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Only three months ago, national experts were pointing to North Carolina as a state that had done better than many across the country with programs designed to curb violent crime among teens under 16.
Since 2002, the number of teens under 16 charged with violent crimes has dropped nearly 37 percent, and the number of arrests related to property crimes is down about 40 percent.
Though some may be ready to celebrate such statistics as evidence that Juvenile Justice and Delinquency Prevention programs work, three homicides in the Raleigh-Durham area in the past six months seem to suggest a different scenario.
Im just heartsick, said Ellie Kinnaird, a state senator from Orange County who has worked on juvenile justice issues in the legislature. Theres so much we dont know about how to reach children.
Because the accused in many of the cases have started out in juvenile courts, there are few public records that offer a detailed portrait of their lives.
Their parents names, their schools and other aspects of their lives are often shielded, unless their cases end up in the adult court system, which gives little leniency to their youth.
On Friday, a 12-year-old Raleigh girl was detained after a carjacking and shooting in Durham left 35-year-old Johnny Danilo Villatoro dead and sent the child to the hospital with self-inflicted gunshot wounds to her abdomen and leg.
Three youths have been charged with murder: the 12-year-old, whose name was not released because of her age; a 14-year-old girl from Raleigh, whose name also was withheld; and Justino Navarette Maya, 16, of 311 S. LaSalle St., Durham.
The boy was being held in the Durham County jail without bond. The 14-year-old girl was in a Wake County juvenile facility. The 12-year-old, who unintentionally shot herself, was to be detained at a juvenile center after being treated for wounds that did not appear to be life-threatening, police said. Investigators have not said who fired the shots that ended Villatoros life.
The homicide occurred Friday night on Firth Street, but investigators say the teens first encountered Villatoro shortly after 7 p.m. on Avondale Drive, where they asked him for a ride.
Once Villatoro had driven the teens to Firth Street, investigators say they carjacked his sport utility vehicle and shot him, police spokeswoman Kammie Michael said.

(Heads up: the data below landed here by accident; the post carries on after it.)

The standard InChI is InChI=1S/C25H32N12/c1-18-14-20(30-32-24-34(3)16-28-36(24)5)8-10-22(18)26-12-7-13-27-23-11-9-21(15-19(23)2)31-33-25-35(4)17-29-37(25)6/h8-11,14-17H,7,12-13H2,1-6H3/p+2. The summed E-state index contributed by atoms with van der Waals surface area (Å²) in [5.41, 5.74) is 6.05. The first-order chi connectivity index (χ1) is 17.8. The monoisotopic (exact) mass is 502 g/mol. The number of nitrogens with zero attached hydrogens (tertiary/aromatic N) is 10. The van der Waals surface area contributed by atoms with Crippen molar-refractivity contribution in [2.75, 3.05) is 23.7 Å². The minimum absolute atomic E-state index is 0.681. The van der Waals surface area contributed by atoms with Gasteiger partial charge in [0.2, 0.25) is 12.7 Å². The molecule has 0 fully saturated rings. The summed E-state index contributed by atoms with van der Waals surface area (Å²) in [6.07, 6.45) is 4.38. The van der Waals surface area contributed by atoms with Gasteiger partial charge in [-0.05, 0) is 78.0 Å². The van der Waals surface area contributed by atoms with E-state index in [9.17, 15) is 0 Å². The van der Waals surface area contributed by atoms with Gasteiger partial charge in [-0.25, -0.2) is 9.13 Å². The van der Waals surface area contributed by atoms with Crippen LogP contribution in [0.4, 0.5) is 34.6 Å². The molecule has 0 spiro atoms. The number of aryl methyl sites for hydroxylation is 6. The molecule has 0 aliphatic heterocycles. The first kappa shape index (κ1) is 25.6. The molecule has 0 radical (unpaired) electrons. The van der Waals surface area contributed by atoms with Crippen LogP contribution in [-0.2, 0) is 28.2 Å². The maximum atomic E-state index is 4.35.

Police found Villatoros stolen SUV abandoned behind an apartment building on Channing Court. The 12-year-old girl was nearby.
Minors in earlier killings
The incident comes several weeks after Raleigh police charged four teens younger than 15 with killing a homeless man in South Raleigh. Law enforcement officers detained a 13-year-old and three 15-year-olds, but the youngest boy has been released.
Wake County prosecutors announced their intentions earlier this month to try the 15-year-old boys in adult court on first-degree murder charges. A judge must first consider whether there is enough evidence to find probable cause to try the boys on first-degree murder.
A hearing is set for Feb. 27 in Wake County.
At a hearing earlier this month, prosecutors contended the older boys might have engaged in gang initiation rituals.
Several of the teens were familiar to court officials in the juvenile system. They had been previously accused of stealing from a homeless man in southeast Raleigh and stealing a bicycle from a 10-year-old boy, then burning property.
The first week of December, a Wake County judge found that prosecutors had enough evidence to try two teenage brothers on first-degree murder charges in the August shooting death of a 16-year-old in North Raleigh.
A Wake County grand jury issued indictments on Dec. 10 in that case, in which a 13-year-old is accused of being the shooter.
Brayan Hernandez-Sierra, 13, and his brother, Ceferino Hernandez-Sierra, 15, are accused of killing Fernando Garibay-Benitez on Aug. 15 near the Lexington on the Green apartments on Rolling Green Court in North Raleigh.
Kinnaird, among a group of legislators pushing to raise the age at which North Carolina teens can be tried in adult court, cautioned against using the three cases as examples of failed juvenile justice and delinquency programs.
Multi-pronged community-based approaches are needed to deal with at-risk children, Kinnaird said, and the teens accused in the three homicides in Wake and Durham counties since August were not getting the attention they needed.
I think these cases show we have serious problems, Kinnaird said. The more we supervise kids, in whatever setting, the more we can avoid incidents like these.
Teens, as many in the juvenile justice system point out, do not have fully developed brains, causing some to be at risk for a lack of impulse control.
They often are running in packs at that age and cannot avoid peer pressure, Kinnaird said.